McDonnell questions whether social TV interaction needs to involve an established social network. “If service providers want to monetise a second screen audience they must remain in control of the digital environment and actively create something special and meaningful that’s accessible instantly by the majority of their audience,” he says. “It’s dangerous to assume everyone uses a specific social network, or that they want to expose their actions to their friends.”

Take Monterosa’s Top Gear Bingo. Just launched with BBC Worldwide, it is mainly a promotional ‘event’ online and on mobile web, taking place during new transmissions of the show, and is intended to create an immersive interaction with a variety of advertising opportunities for sponsors.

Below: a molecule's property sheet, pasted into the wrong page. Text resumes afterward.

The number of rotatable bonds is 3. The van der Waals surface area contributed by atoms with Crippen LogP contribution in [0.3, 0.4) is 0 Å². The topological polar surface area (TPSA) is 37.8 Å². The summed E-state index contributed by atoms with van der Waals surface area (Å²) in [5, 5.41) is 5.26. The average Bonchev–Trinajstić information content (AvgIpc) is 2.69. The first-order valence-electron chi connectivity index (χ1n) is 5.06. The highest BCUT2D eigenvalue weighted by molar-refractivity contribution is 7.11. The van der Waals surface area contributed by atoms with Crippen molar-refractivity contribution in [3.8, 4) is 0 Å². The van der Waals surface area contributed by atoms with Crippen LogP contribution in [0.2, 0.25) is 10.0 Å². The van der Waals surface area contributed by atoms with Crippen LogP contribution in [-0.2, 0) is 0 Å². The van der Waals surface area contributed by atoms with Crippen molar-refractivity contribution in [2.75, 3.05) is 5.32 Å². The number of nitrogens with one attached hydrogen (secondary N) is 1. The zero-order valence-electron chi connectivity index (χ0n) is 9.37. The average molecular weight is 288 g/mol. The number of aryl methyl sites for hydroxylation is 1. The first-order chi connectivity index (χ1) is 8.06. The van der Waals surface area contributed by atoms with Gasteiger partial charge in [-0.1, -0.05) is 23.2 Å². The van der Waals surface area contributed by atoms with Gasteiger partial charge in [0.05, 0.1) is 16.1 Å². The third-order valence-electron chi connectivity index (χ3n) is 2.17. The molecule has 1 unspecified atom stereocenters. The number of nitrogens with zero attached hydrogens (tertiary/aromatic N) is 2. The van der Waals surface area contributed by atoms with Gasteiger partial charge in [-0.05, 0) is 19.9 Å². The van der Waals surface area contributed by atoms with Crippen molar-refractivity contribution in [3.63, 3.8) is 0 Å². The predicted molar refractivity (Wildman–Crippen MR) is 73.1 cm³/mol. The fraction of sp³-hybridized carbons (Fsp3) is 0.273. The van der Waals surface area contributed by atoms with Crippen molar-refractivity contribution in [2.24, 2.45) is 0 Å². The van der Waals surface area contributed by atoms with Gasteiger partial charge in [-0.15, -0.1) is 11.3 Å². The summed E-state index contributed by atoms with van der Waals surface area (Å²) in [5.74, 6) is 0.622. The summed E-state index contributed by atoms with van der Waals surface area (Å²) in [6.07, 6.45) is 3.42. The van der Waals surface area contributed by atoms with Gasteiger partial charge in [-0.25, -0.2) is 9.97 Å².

“Facebook and Twitter usage is optional, so we’re not alienating people who want to play on their own,” explains McDonnell. “You’d be surprised how many people enjoy interacting with TV on their own. Despite high levels of multi-tasking, TV audiences are rarely where you want them at the time you want them on the second screen. If they happen to be connected while watching TV, they’re distracted.”

For Monterosa the solution is simple. “TV has all the attention, so if the broadcaster promotes something cool on the second screen during airtime it will get high levels of adoption,” says McDonnell. “If you don’t use TV to promote the second screen, you will get low adoption. This is why broadcasters, not independent app-builders, will win the battle for the second screen. Remember, the majority of people are still sitting there watching TV and they need pushing, reminding, coercing into getting interactive on their device.”